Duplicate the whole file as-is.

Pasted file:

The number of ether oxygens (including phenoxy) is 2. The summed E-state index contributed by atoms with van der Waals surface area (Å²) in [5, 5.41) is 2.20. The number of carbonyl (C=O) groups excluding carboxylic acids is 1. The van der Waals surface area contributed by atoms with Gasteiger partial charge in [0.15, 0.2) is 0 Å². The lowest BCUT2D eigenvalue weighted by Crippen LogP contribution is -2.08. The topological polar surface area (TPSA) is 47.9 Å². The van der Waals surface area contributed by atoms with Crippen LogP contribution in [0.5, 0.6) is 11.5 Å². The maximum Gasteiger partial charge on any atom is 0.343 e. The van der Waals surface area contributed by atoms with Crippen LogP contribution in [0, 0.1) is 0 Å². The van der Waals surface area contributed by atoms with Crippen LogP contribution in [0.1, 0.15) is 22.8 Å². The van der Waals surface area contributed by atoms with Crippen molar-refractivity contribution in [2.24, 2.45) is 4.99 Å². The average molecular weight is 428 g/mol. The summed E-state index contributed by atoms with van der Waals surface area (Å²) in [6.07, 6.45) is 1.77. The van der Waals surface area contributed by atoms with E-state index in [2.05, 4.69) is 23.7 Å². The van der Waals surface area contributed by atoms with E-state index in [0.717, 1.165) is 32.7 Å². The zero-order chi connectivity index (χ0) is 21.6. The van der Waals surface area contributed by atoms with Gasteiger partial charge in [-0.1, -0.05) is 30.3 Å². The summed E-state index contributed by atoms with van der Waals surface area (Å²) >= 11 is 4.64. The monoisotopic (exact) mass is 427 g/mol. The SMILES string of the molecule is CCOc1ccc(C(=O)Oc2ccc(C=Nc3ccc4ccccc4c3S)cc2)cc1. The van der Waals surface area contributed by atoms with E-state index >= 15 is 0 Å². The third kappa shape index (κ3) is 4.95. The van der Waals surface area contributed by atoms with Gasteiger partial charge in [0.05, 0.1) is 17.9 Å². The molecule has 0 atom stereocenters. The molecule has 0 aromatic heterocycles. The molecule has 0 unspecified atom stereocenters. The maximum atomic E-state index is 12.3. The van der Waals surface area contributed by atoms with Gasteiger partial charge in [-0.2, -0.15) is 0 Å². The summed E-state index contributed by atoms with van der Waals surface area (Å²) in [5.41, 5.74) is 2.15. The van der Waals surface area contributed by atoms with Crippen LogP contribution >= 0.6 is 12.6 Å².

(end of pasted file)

The number of ether oxygens (including phenoxy) is 2. The summed E-state index contributed by atoms with van der Waals surface area (Å²) in [5, 5.41) is 2.20. The number of carbonyl (C=O) groups excluding carboxylic acids is 1. The van der Waals surface area contributed by atoms with Gasteiger partial charge in [0.15, 0.2) is 0 Å². The lowest BCUT2D eigenvalue weighted by Crippen LogP contribution is -2.08. The topological polar surface area (TPSA) is 47.9 Å². The van der Waals surface area contributed by atoms with Crippen LogP contribution in [0.5, 0.6) is 11.5 Å². The maximum Gasteiger partial charge on any atom is 0.343 e. The van der Waals surface area contributed by atoms with Crippen LogP contribution in [0, 0.1) is 0 Å². The van der Waals surface area contributed by atoms with Crippen LogP contribution in [0.1, 0.15) is 22.8 Å². The van der Waals surface area contributed by atoms with Crippen molar-refractivity contribution in [2.24, 2.45) is 4.99 Å². The average molecular weight is 428 g/mol. The summed E-state index contributed by atoms with van der Waals surface area (Å²) in [6.07, 6.45) is 1.77. The van der Waals surface area contributed by atoms with E-state index in [2.05, 4.69) is 23.7 Å². The van der Waals surface area contributed by atoms with E-state index in [0.717, 1.165) is 32.7 Å². The zero-order chi connectivity index (χ0) is 21.6. The van der Waals surface area contributed by atoms with Gasteiger partial charge in [-0.1, -0.05) is 30.3 Å². The summed E-state index contributed by atoms with van der Waals surface area (Å²) >= 11 is 4.64. The monoisotopic (exact) mass is 427 g/mol. The SMILES string of the molecule is CCOc1ccc(C(=O)Oc2ccc(C=Nc3ccc4ccccc4c3S)cc2)cc1. The van der Waals surface area contributed by atoms with E-state index >= 15 is 0 Å². The third kappa shape index (κ3) is 4.95. The van der Waals surface area contributed by atoms with Gasteiger partial charge in [0.05, 0.1) is 17.9 Å². The molecule has 0 atom stereocenters. The molecule has 0 aromatic heterocycles. The molecule has 0 unspecified atom stereocenters. The maximum atomic E-state index is 12.3. The van der Waals surface area contributed by atoms with Gasteiger partial charge in [-0.2, -0.15) is 0 Å². The summed E-state index contributed by atoms with van der Waals surface area (Å²) in [5.41, 5.74) is 2.15. The van der Waals surface area contributed by atoms with Crippen LogP contribution >= 0.6 is 12.6 Å².